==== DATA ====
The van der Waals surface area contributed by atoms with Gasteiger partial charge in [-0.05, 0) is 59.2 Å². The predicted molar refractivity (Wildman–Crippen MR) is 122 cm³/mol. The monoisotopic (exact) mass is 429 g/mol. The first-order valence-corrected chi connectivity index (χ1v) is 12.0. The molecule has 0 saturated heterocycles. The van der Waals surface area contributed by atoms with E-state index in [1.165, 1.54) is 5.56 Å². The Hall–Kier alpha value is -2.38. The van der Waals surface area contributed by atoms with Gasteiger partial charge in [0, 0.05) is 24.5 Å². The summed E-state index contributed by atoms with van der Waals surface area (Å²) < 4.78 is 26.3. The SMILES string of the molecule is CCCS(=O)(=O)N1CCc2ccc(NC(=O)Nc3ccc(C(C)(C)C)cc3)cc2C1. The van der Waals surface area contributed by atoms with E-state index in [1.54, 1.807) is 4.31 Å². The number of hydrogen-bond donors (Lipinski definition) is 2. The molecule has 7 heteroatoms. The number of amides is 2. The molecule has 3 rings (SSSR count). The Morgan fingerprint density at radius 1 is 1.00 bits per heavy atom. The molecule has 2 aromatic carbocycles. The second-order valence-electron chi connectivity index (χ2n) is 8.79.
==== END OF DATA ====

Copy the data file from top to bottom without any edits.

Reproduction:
The van der Waals surface area contributed by atoms with Gasteiger partial charge in [-0.05, 0) is 59.2 Å². The predicted molar refractivity (Wildman–Crippen MR) is 122 cm³/mol. The monoisotopic (exact) mass is 429 g/mol. The first-order valence-corrected chi connectivity index (χ1v) is 12.0. The molecule has 0 saturated heterocycles. The van der Waals surface area contributed by atoms with E-state index in [1.165, 1.54) is 5.56 Å². The Hall–Kier alpha value is -2.38. The van der Waals surface area contributed by atoms with Gasteiger partial charge in [0, 0.05) is 24.5 Å². The summed E-state index contributed by atoms with van der Waals surface area (Å²) < 4.78 is 26.3. The SMILES string of the molecule is CCCS(=O)(=O)N1CCc2ccc(NC(=O)Nc3ccc(C(C)(C)C)cc3)cc2C1. The van der Waals surface area contributed by atoms with E-state index in [1.54, 1.807) is 4.31 Å². The number of hydrogen-bond donors (Lipinski definition) is 2. The molecule has 7 heteroatoms. The number of amides is 2. The molecule has 3 rings (SSSR count). The Morgan fingerprint density at radius 1 is 1.00 bits per heavy atom. The molecule has 2 aromatic carbocycles. The second-order valence-electron chi connectivity index (χ2n) is 8.79.